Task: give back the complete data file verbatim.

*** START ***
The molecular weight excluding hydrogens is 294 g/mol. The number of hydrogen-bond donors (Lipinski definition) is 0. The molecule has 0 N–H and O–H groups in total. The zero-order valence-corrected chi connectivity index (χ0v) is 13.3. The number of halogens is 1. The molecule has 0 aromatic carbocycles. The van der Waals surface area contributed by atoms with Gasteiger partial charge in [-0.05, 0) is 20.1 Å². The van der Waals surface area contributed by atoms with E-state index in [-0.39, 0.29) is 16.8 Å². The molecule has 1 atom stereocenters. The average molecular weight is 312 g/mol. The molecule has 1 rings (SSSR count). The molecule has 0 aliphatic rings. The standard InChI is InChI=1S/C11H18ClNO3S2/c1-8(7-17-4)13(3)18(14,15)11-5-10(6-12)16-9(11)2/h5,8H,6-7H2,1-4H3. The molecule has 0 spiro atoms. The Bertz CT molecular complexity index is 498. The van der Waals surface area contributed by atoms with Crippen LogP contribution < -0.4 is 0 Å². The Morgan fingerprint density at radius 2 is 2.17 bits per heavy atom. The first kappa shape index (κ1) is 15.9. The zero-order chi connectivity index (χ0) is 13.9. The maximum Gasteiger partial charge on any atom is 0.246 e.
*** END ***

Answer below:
The molecular weight excluding hydrogens is 294 g/mol. The number of hydrogen-bond donors (Lipinski definition) is 0. The molecule has 0 N–H and O–H groups in total. The zero-order valence-corrected chi connectivity index (χ0v) is 13.3. The number of halogens is 1. The molecule has 0 aromatic carbocycles. The van der Waals surface area contributed by atoms with Gasteiger partial charge in [-0.05, 0) is 20.1 Å². The van der Waals surface area contributed by atoms with E-state index in [-0.39, 0.29) is 16.8 Å². The molecule has 1 atom stereocenters. The average molecular weight is 312 g/mol. The molecule has 1 rings (SSSR count). The molecule has 0 aliphatic rings. The standard InChI is InChI=1S/C11H18ClNO3S2/c1-8(7-17-4)13(3)18(14,15)11-5-10(6-12)16-9(11)2/h5,8H,6-7H2,1-4H3. The molecule has 0 spiro atoms. The Bertz CT molecular complexity index is 498. The van der Waals surface area contributed by atoms with Crippen LogP contribution < -0.4 is 0 Å². The Morgan fingerprint density at radius 2 is 2.17 bits per heavy atom. The first kappa shape index (κ1) is 15.9. The zero-order chi connectivity index (χ0) is 13.9. The maximum Gasteiger partial charge on any atom is 0.246 e.